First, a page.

A diagnosis of toxoplasmosis is based on blood tests. Laboratory tests can detect two types of antibodies. One antibody is an immune system agent that is present during a new and active infection with the parasite. The other antibody is present if you had an infection at any time in the past. Depending on the results, your health care provider may repeat a test after two weeks.

More diagnostic tests are used depending on other symptoms, your health and other factors.

Eye symptoms

If you have eye symptoms, you will need an exam by a doctor who specializes in eye disease, called an ophthalmologist. An exam may include the use of special lenses or cameras that allow the doctor to see tissues inside the eye.

Brain and other nervous system symptoms

If there are symptoms of brain inflammation, tests might include the following:

  • Brain imaging. MRI or CT scans are used to create images of the brain. These may detect irregular structures in the brain related to toxoplasmosis.
  • Cerebral spinal fluid (CSF) test. CSF is the fluid that surrounds and protects the brain and spinal cord. Laboratory tests may detect toxoplasma in CSF if there is infection in the brain.
  • Brain tissue. Rarely, tissue is removed from the brain to detect the parasite.


In the United States, pregnant people are not routinely screened for toxoplasmosis. Recommendations for screening vary in other countries.

Your health care provider may order a diagnostic blood test for you if:

  • Your symptoms might be from an active toxoplasma infection.
  • Ultrasound images of your baby show irregular features linked to toxoplasmosis.

If you have an active infection, it may pass to your baby in the womb. A diagnosis is based on tests of the fluid surrounding the baby, called amniotic fluid. The sample is taken with a fine needle that goes through your skin and into the fluid-filled sac holding the baby.

Your care provider will order a test if:

  • You test positive for the parasite.
  • Your test results are not clear.
  • Ultrasound images of the fetus show irregular features linked to toxoplasmosis.


Blood tests are ordered for diagnosis of toxoplasmosis in a newborn baby if infection is suspected. A baby who tests positive will have many tests to detect and keep an eye on the disease. These would likely include:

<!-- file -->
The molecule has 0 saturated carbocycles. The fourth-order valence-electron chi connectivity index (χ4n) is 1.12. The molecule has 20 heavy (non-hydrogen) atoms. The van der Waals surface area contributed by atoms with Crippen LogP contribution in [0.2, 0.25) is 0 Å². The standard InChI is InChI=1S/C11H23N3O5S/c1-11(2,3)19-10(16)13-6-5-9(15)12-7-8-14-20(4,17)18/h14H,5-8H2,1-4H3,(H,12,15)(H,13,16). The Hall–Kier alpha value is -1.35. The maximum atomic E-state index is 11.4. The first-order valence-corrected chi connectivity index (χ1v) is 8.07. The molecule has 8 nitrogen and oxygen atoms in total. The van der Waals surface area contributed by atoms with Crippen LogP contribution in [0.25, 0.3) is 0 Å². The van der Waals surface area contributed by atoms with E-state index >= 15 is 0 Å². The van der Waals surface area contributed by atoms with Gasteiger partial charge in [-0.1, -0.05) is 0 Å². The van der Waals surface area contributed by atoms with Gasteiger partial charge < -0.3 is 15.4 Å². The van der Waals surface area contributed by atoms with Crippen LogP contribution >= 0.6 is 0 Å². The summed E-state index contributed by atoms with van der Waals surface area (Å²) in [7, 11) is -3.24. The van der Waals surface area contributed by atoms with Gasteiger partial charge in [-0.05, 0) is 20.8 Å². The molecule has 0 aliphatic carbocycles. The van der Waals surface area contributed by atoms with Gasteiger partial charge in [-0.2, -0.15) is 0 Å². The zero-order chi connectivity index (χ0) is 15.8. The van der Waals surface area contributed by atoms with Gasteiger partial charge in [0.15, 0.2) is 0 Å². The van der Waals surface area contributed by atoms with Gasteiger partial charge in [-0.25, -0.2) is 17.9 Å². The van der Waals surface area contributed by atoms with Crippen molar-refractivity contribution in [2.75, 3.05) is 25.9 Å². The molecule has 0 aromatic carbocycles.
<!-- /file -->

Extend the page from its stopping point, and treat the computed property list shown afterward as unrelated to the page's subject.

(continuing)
• Ultrasound or CT imaging of the brain.
  • Tests of the fluid surrounding the brain and spinal column.
  • Eye tests.
  • Hearing tests.
  • Test of brain activity, called electrocephalogram.


Medication is used to treat active infections. How much and how long you take medicine depends on different factors. These include how seriously ill you are, your immune system health and where the infection is located. Your stage of pregnancy is also a factor.

Your provider may give you a combination of prescription drugs. They include:

  • Pyrimethamine (Daraprim). This fights infections caused by microscopic organisms. It can block the body's use of folic acid. Other possible side effects with long-term use include bone marrow suppression and liver toxicity.
  • Leucovorin calcium helps correct the effects of pyrimethamine on folic acid activity.
  • Sulfadiazine is an antibiotic often prescribed with pyrimethamine. Other medication includes clindamycin (Cleocin), azithromycin (Zithromax) and others.

Treatment for infants

Drug treatment for infants may last 1 to 2 years. Regular and frequent follow-up appointments are needed to watch for side effects, vision problems, and physical, intellectual and overall development.

Additional treatment for eye disease

In addition to the regular drug treatment, eye disease also may be treated with anti-inflammatory steroids called glucocorticosteroids.

Preparing for your appointment

You're likely to start by seeing your health care provider. If you're pregnant, you'll likely see your obstetrician. You also may see a provider who specializes in fetal health, called a perinatologist. In some cases, you'll see a provider who specializes in infectious diseases.

You can prepare for your appointment by being ready to answer the following questions:

  • What are your symptoms?
  • When did they start?
  • Have you been diagnosed with toxoplasmosis in the past?
  • Do you have a cat? Is it an indoor or outdoor cat? Do you change the litter?
  • Have you recently eaten raw or undercooked meat or fish?
  • Have you had unpasteurized goat's milk products?
  • Do you garden or work outdoors? Do you wear gloves?
  • What medications, vitamins or supplements do you take?
Nov. 03, 2022
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  9. Ahmed M, et al. Toxoplasmosis in pregnancy. European Journal of Obstetrics & Gynecology and Reproductive Biology. 2020; doi:10.1016/j.ejogrb.2020.10.003.
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